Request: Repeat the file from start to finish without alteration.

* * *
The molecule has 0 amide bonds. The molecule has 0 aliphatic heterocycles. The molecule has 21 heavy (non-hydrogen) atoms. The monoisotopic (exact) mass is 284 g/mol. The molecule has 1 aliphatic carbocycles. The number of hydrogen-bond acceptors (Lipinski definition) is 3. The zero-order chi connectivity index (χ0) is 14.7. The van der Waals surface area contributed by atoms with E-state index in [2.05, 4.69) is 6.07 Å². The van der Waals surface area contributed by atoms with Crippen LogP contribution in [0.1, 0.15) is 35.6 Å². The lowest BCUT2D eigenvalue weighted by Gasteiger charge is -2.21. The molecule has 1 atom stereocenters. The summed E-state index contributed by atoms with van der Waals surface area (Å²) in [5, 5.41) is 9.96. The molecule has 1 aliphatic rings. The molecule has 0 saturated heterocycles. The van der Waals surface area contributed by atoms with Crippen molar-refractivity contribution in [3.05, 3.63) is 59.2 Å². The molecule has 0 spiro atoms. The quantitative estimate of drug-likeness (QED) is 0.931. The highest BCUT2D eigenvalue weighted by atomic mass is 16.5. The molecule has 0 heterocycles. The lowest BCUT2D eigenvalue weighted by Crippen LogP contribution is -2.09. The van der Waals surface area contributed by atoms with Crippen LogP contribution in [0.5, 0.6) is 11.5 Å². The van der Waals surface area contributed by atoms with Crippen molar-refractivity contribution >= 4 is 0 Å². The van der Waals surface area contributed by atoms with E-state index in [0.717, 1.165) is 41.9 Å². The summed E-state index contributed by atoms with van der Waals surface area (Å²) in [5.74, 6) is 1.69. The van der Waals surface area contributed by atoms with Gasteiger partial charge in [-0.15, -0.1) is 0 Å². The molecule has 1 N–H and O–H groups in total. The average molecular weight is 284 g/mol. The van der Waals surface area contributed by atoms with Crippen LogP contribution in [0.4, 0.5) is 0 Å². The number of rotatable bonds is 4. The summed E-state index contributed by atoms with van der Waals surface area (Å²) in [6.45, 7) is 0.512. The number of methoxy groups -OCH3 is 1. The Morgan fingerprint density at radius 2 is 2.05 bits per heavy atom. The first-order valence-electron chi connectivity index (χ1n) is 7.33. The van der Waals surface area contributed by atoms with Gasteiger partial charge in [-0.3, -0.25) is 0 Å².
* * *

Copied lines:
The molecule has 0 amide bonds. The molecule has 0 aliphatic heterocycles. The molecule has 21 heavy (non-hydrogen) atoms. The monoisotopic (exact) mass is 284 g/mol. The molecule has 1 aliphatic carbocycles. The number of hydrogen-bond acceptors (Lipinski definition) is 3. The zero-order chi connectivity index (χ0) is 14.7. The van der Waals surface area contributed by atoms with E-state index in [2.05, 4.69) is 6.07 Å². The van der Waals surface area contributed by atoms with Crippen LogP contribution in [0.1, 0.15) is 35.6 Å². The lowest BCUT2D eigenvalue weighted by Gasteiger charge is -2.21. The molecule has 1 atom stereocenters. The summed E-state index contributed by atoms with van der Waals surface area (Å²) in [5, 5.41) is 9.96. The molecule has 1 aliphatic rings. The molecule has 0 saturated heterocycles. The van der Waals surface area contributed by atoms with Crippen molar-refractivity contribution in [3.05, 3.63) is 59.2 Å². The molecule has 0 spiro atoms. The quantitative estimate of drug-likeness (QED) is 0.931. The highest BCUT2D eigenvalue weighted by atomic mass is 16.5. The molecule has 0 heterocycles. The lowest BCUT2D eigenvalue weighted by Crippen LogP contribution is -2.09. The van der Waals surface area contributed by atoms with Crippen LogP contribution in [0.5, 0.6) is 11.5 Å². The van der Waals surface area contributed by atoms with Crippen molar-refractivity contribution >= 4 is 0 Å². The van der Waals surface area contributed by atoms with E-state index in [0.717, 1.165) is 41.9 Å². The summed E-state index contributed by atoms with van der Waals surface area (Å²) in [5.74, 6) is 1.69. The van der Waals surface area contributed by atoms with Gasteiger partial charge in [-0.15, -0.1) is 0 Å². The molecule has 1 N–H and O–H groups in total. The average molecular weight is 284 g/mol. The van der Waals surface area contributed by atoms with Crippen LogP contribution in [0.4, 0.5) is 0 Å². The number of rotatable bonds is 4. The summed E-state index contributed by atoms with van der Waals surface area (Å²) in [6.45, 7) is 0.512. The number of methoxy groups -OCH3 is 1. The Morgan fingerprint density at radius 2 is 2.05 bits per heavy atom. The first-order valence-electron chi connectivity index (χ1n) is 7.33. The van der Waals surface area contributed by atoms with Gasteiger partial charge in [-0.3, -0.25) is 0 Å².